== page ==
The EU has set a comprehensive plan to achieve its goals under the Paris Agreement, committing to achieve net-zero greenhouse gas emissions by 2050.
Decarbonising Europe’s industry is essential to achieving these goals, considering industry is responsible for about 22% of the bloc’s emissions – according to UNFCCC and European Environment Agency data. Industrial decarbonisation is also an opportunity for Europe to secure the long-term competitiveness of its industrial sector in the global marketplace.
However, industrial decarbonisation is far from an easy task to achieve and the longer we ignore it, the harder it will become. Heavy industry is particularly challenging to decarbonise as many production processes rely on fossil fuel combustion to generate high temperatures, which are difficult or impossible to reproduce with electricity. Other industries release CO2 from the core chemistry of the process – accounting for 60% of emissions from cement production. To significantly reduce emissions, technologies like carbon capture and storage and low-emission hydrogen will be vital. But deploying these technologies at sufficiently large scale has not been a policy priority yet.
Comprehensive climate policies need to be a priority
Sound low-carbon technology innovation and deployment policy frameworks are a guiding component of any effective climate-neutral strategy. The fast and large-scale deployment of mitigation technologies is only possible if we commercialise them, achieving cost reductions and required infrastructure build out.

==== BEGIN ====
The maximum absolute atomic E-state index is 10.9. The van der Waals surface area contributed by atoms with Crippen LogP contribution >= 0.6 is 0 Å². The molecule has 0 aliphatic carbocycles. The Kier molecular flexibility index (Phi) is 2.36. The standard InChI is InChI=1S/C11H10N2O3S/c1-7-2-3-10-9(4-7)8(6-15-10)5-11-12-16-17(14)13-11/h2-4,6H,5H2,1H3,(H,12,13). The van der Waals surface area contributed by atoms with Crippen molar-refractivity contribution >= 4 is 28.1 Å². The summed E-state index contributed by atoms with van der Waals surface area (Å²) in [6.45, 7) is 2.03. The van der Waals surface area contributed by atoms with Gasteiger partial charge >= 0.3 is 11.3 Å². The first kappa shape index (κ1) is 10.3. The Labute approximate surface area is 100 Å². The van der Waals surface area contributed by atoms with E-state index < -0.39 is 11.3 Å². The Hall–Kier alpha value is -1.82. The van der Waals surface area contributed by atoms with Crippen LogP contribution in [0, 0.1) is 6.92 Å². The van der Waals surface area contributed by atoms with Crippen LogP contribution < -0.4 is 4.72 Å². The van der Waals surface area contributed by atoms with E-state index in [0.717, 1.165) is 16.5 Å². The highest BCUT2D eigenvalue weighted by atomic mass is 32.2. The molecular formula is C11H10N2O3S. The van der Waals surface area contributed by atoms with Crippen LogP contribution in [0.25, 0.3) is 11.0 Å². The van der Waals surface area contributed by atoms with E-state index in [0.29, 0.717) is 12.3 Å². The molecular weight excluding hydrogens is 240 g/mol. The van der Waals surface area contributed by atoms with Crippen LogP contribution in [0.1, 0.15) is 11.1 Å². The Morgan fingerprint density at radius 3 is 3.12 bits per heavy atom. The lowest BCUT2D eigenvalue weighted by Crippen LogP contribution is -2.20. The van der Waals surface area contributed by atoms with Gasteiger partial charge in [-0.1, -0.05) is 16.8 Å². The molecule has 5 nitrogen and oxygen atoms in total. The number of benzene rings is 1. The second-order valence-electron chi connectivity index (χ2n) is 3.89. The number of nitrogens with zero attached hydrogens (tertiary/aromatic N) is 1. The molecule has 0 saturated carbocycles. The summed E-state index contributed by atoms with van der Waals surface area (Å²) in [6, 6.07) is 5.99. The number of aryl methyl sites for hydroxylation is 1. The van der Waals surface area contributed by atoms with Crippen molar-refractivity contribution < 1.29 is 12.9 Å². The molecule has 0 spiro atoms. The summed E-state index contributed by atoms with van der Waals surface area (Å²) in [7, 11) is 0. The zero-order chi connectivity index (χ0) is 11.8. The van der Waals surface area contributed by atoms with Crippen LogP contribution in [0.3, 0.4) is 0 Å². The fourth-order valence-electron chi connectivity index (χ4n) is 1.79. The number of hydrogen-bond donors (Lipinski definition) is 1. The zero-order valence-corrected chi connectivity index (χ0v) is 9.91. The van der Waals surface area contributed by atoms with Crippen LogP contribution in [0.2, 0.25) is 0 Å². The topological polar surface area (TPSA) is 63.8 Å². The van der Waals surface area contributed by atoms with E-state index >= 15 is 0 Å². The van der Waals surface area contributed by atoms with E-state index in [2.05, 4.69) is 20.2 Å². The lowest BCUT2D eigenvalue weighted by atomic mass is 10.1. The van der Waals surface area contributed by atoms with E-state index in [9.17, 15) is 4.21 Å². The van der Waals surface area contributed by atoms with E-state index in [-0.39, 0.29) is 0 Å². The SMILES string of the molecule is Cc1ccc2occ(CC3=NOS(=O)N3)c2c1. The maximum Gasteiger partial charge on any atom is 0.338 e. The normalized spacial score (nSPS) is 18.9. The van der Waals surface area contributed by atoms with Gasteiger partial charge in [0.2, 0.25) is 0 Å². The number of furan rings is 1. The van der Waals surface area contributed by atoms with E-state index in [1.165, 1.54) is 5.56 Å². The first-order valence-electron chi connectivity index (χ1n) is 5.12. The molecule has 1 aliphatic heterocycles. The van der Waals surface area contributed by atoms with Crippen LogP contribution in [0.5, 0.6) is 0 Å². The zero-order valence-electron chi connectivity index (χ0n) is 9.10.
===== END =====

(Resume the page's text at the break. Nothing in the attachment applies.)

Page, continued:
Overcoming cost-related barriers will have to be achieved through learning-by-searching (i.e., the development of cutting-edge technological solutions), learning-by-doing (i.e., cost reductions associated with scaling production and technology development), and other innovation processes that can significantly reduce costs and guarantee comparability in terms of economic viability. For this reason, we must broaden and enhance innovation policies that support the uptake of low-carbon technology, with the ultimate goal of allowing comprehensive climate policy to drive technology deployment.
In order to bridge this commercialisation gap, a variety of policy options are currently being put forward: the EU taxonomy, Carbon Border Adjustment Mechanism (CBAM), the revision of state aid guidelines for energy and climate and the EU Energy Taxation Directive, as well as green public procurement or carbon price floors.
Although these options can prove potentially very helpful for enabling cross-sectoral emission reductions, we need further targeted action to tackle the problem at its core: there is currently no viable business case for commercial-scale investments in some low-carbon technologies. Additional instruments are necessary that, on the one hand, promote and foster the innovations needed, and on the other, support the investments required.